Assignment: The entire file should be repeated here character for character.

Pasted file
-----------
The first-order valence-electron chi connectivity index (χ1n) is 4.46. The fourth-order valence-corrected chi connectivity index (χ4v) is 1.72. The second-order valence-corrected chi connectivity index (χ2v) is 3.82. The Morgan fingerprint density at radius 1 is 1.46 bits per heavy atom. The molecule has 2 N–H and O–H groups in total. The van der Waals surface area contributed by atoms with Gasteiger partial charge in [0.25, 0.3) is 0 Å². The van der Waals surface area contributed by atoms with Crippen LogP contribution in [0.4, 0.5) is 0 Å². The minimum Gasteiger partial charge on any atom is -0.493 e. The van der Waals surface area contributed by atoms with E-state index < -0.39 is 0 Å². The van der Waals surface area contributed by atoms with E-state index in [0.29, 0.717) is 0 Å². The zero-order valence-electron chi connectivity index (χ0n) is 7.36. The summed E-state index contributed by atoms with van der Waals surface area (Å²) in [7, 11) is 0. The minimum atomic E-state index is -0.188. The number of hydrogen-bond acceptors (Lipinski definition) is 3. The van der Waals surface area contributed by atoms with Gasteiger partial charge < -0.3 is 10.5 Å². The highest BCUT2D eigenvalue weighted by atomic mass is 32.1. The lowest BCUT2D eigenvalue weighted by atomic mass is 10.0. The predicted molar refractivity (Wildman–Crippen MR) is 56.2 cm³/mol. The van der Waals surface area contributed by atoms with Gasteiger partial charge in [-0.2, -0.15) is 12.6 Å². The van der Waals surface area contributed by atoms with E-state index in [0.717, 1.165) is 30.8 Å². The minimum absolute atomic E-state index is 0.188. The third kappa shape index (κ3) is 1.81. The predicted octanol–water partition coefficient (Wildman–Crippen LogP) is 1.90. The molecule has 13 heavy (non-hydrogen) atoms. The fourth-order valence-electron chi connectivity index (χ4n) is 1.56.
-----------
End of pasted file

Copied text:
The first-order valence-electron chi connectivity index (χ1n) is 4.46. The fourth-order valence-corrected chi connectivity index (χ4v) is 1.72. The second-order valence-corrected chi connectivity index (χ2v) is 3.82. The Morgan fingerprint density at radius 1 is 1.46 bits per heavy atom. The molecule has 2 N–H and O–H groups in total. The van der Waals surface area contributed by atoms with Gasteiger partial charge in [0.25, 0.3) is 0 Å². The van der Waals surface area contributed by atoms with Crippen LogP contribution in [0.4, 0.5) is 0 Å². The minimum Gasteiger partial charge on any atom is -0.493 e. The van der Waals surface area contributed by atoms with E-state index < -0.39 is 0 Å². The van der Waals surface area contributed by atoms with E-state index in [0.29, 0.717) is 0 Å². The zero-order valence-electron chi connectivity index (χ0n) is 7.36. The summed E-state index contributed by atoms with van der Waals surface area (Å²) in [7, 11) is 0. The minimum atomic E-state index is -0.188. The number of hydrogen-bond acceptors (Lipinski definition) is 3. The van der Waals surface area contributed by atoms with Gasteiger partial charge < -0.3 is 10.5 Å². The highest BCUT2D eigenvalue weighted by atomic mass is 32.1. The lowest BCUT2D eigenvalue weighted by atomic mass is 10.0. The predicted molar refractivity (Wildman–Crippen MR) is 56.2 cm³/mol. The van der Waals surface area contributed by atoms with Gasteiger partial charge in [-0.2, -0.15) is 12.6 Å². The van der Waals surface area contributed by atoms with E-state index in [0.717, 1.165) is 30.8 Å². The minimum absolute atomic E-state index is 0.188. The third kappa shape index (κ3) is 1.81. The predicted octanol–water partition coefficient (Wildman–Crippen LogP) is 1.90. The molecule has 13 heavy (non-hydrogen) atoms. The fourth-order valence-electron chi connectivity index (χ4n) is 1.56.